Transgene Silencing and Transgene-Derived siRNA Production in Tobacco Plants Homozygous for an Introduced AtMYB90 Construct
Jeff Velten, Cahid Cakir, Eunseog Youn, Junping Chen, Christopher I. Cazzonelli
PLOS ONE , 2012, DOI: 10.1371/journal.pone.0030141
Abstract: Transgenic tobacco (Nicotiana tabacum) lines were engineered to ectopically over-express AtMYB90 (PAP2), an R2–R3 Myb gene associated with regulation of anthocyanin production in Arabidopsis thaliana. Independently transformed transgenic lines, Myb27 and Myb237, accumulated large quantities of anthocyanin, generating a dark purple phenotype in nearly all tissues. After self-fertilization, some progeny of the Myb27 line displayed an unexpected pigmentation pattern, with most leaves displaying large sectors of dramatically reduced anthocyanin production. The green-sectored 27Hmo plants were all found to be homozygous for the transgene and, despite a doubled transgene dosage, to have reduced levels of AtMYB90 mRNA. The observed reduction in anthocyanin pigmentation and AtMYB90 mRNA was phenotypically identical to the patterns seen in leaves systemically silenced for the AtMYB90 transgene, and was associated with the presence of AtMYB90-derived siRNA homologous to both strands of a portion of the AtMYB90 transcribed region. Activation of transgene silencing in the Myb27 line was triggered when the 35S::AtMYB90 transgene dosage was doubled, in both Myb27 homozygotes, and in plants containing one copy of each of the independently segregating Myb27 and Myb237 transgene loci. Mapping of sequenced siRNA molecules to the Myb27 TDNA (including flanking tobacco sequences) indicated that the 3′ half of the AtMYB90 transcript is the primary target for siRNA associated silencing in both homozygous Myb27 plants and in systemically silenced tissues. The transgene within the Myb27 line was found to consist of a single, fully intact, copy of the AtMYB90 construct. Silencing appears to initiate in response to elevated levels of transgene mRNA (or an aberrant product thereof) present within a subset of leaf cells, followed by spread of the resulting small RNA to adjacent leaf tissues and subsequent amplification of siRNA production.
Identification of similar regions of protein structures using integrated sequence and structure analysis tools
Brandon Peters, Charles Moad, Eunseog Youn, Kris Buffington, Randy Heiland, Sean Mooney
BMC Structural Biology , 2006, DOI: 10.1186/1472-6807-6-4
Abstract: Users are able to submit their own queries or use a structure already in the PDB. Currently the databases that a user can query include the popular structural datasets ASTRAL 40 v1.69, ASTRAL 95 v1.69, CLUSTER50, CLUSTER70 and CLUSTER90 and PDBSELECT25. The results can be downloaded directly from the site and include function prediction, analysis of the most conserved environments and automated annotation of query proteins. These results reflect both the hits found with PSI-BLAST, HMMer and with S-BLEST. We have evaluated how well annotation transfer can be performed on SCOP ID's, Gene Ontology (GO) ID's and EC Numbers. The method is very efficient and totally automated, generally taking around fifteen minutes for a 400 residue protein.With structural genomics initiatives determining structures with little, if any, functional characterization, development of protein structure and function analysis tools are a necessary endeavor. We have developed a useful application towards a solution to this problem using common structural and sequence based analysis tools. These approaches are able to find statistically significant environments in a database of protein structure, and the method is able to quantify how closely associated each environment is to a predicted functional annotation.Automated functional annotation of proteins based on their sequence and structure is a challenging and important problem [1]. One area of interest to us is the identification of regions in protein structures that are statistically associated with a given structural or functional annotation. To provide a useful resource addressing this problem, we have developed web tools for identification of sequence conserved residues and environments structurally associated with specific functional and structural annotations.Projects such as Structural Classification of Proteins (SCOP) [2] or CATH [3] annotate the known protein structure universe heirarchically. For example, SCOP classifies protein by cla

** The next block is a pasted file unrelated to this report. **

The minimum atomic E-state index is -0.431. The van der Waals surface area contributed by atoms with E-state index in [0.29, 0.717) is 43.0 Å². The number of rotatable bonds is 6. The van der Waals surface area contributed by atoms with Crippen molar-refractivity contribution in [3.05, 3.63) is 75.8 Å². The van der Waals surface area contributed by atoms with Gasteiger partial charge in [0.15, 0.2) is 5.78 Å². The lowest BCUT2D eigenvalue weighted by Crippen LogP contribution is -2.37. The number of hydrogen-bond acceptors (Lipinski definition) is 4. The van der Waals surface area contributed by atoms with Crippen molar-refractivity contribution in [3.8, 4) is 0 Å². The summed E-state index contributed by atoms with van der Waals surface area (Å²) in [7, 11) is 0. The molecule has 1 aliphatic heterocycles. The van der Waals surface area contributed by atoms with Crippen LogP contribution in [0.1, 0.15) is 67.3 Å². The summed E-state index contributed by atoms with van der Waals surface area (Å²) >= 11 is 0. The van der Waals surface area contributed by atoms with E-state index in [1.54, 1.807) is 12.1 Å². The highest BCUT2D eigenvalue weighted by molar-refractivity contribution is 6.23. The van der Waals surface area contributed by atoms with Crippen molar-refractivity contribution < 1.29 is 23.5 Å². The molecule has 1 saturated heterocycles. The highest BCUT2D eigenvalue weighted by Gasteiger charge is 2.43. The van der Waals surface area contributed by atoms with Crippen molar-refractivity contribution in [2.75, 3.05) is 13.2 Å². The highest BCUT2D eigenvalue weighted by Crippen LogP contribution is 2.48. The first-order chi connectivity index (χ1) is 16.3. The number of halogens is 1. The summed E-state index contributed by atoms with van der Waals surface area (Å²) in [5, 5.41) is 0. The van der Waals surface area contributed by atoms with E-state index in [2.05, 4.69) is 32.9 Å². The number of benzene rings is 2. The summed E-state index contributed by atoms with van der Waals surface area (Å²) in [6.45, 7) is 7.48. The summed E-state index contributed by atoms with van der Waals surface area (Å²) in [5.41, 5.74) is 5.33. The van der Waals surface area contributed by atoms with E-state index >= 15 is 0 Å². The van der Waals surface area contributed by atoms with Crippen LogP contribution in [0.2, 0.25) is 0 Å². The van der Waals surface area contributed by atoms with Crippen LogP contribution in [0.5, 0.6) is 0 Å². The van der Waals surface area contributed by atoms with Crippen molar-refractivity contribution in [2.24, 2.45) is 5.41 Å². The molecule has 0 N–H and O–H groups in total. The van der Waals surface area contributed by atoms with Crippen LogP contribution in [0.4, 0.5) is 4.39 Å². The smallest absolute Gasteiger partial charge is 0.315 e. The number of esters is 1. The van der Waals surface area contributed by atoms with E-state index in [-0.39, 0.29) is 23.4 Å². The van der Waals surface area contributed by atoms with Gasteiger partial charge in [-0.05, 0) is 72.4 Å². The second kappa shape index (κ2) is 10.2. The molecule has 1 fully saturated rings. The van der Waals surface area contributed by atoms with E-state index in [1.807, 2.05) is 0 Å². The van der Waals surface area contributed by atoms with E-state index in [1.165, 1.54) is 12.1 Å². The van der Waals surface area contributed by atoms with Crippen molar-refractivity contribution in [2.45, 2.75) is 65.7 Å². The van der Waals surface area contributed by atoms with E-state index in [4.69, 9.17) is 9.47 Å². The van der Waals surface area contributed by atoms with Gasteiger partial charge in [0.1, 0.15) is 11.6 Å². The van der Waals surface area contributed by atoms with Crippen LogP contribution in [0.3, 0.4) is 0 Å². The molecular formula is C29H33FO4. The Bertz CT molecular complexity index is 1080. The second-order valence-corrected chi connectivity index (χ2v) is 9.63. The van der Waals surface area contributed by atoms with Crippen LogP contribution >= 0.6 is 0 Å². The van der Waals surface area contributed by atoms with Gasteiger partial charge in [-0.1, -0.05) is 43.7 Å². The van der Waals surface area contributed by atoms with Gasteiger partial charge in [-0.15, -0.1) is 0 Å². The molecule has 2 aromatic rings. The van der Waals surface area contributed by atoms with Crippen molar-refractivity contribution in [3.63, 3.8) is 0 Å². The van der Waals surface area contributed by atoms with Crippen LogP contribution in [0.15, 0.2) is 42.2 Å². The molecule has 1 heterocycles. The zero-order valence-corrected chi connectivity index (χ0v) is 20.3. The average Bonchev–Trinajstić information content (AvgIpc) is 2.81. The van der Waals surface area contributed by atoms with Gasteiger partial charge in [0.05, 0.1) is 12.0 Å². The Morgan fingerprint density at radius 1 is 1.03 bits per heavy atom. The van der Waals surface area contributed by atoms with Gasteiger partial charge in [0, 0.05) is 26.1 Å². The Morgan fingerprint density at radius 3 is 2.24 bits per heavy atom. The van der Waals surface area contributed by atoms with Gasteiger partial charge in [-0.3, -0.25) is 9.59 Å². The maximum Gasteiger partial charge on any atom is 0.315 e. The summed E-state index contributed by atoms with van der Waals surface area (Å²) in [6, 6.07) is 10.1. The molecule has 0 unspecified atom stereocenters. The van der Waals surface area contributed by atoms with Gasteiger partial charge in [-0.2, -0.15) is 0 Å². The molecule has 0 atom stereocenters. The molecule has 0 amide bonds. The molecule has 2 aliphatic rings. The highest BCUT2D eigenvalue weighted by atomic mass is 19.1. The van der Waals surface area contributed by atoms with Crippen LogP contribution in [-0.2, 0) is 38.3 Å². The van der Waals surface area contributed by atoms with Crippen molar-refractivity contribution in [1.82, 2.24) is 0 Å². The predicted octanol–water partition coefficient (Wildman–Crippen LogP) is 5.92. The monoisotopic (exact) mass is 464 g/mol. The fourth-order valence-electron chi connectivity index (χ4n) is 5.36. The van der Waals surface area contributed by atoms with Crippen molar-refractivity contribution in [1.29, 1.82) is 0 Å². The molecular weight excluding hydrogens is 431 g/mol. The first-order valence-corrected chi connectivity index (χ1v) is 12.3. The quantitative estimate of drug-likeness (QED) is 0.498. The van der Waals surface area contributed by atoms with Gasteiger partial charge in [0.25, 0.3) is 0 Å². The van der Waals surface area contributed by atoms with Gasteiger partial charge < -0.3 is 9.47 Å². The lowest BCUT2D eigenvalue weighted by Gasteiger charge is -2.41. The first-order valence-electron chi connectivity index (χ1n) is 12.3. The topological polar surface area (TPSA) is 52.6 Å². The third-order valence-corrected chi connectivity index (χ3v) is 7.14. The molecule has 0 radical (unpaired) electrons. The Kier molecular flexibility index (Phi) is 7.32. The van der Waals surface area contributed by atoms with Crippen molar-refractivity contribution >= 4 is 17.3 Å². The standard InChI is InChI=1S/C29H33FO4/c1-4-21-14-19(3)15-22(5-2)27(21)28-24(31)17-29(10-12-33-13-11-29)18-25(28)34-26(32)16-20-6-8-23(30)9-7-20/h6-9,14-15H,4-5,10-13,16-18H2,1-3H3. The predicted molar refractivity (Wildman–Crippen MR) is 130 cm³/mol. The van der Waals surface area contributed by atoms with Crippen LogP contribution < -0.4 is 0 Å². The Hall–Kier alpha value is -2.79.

Analysis of Antisense Expression by Whole Genome Tiling Microarrays and siRNAs Suggests Mis-Annotation of Arabidopsis Orphan Protein-Coding Genes
Casey R. Richardson,Qing-Jun Luo,Viktoria Gontcharova,Ying-Wen Jiang,Manoj Samanta,Eunseog Youn,Christopher D. Rock
PLOS ONE , 2012, DOI: 10.1371/journal.pone.0010710
Abstract: MicroRNAs (miRNAs) and trans-acting small-interfering RNAs (tasi-RNAs) are small (20–22 nt long) RNAs (smRNAs) generated from hairpin secondary structures or antisense transcripts, respectively, that regulate gene expression by Watson-Crick pairing to a target mRNA and altering expression by mechanisms related to RNA interference. The high sequence homology of plant miRNAs to their targets has been the mainstay of miRNA prediction algorithms, which are limited in their predictive power for other kingdoms because miRNA complementarity is less conserved yet transitive processes (production of antisense smRNAs) are active in eukaryotes. We hypothesize that antisense transcription and associated smRNAs are biomarkers which can be computationally modeled for gene discovery.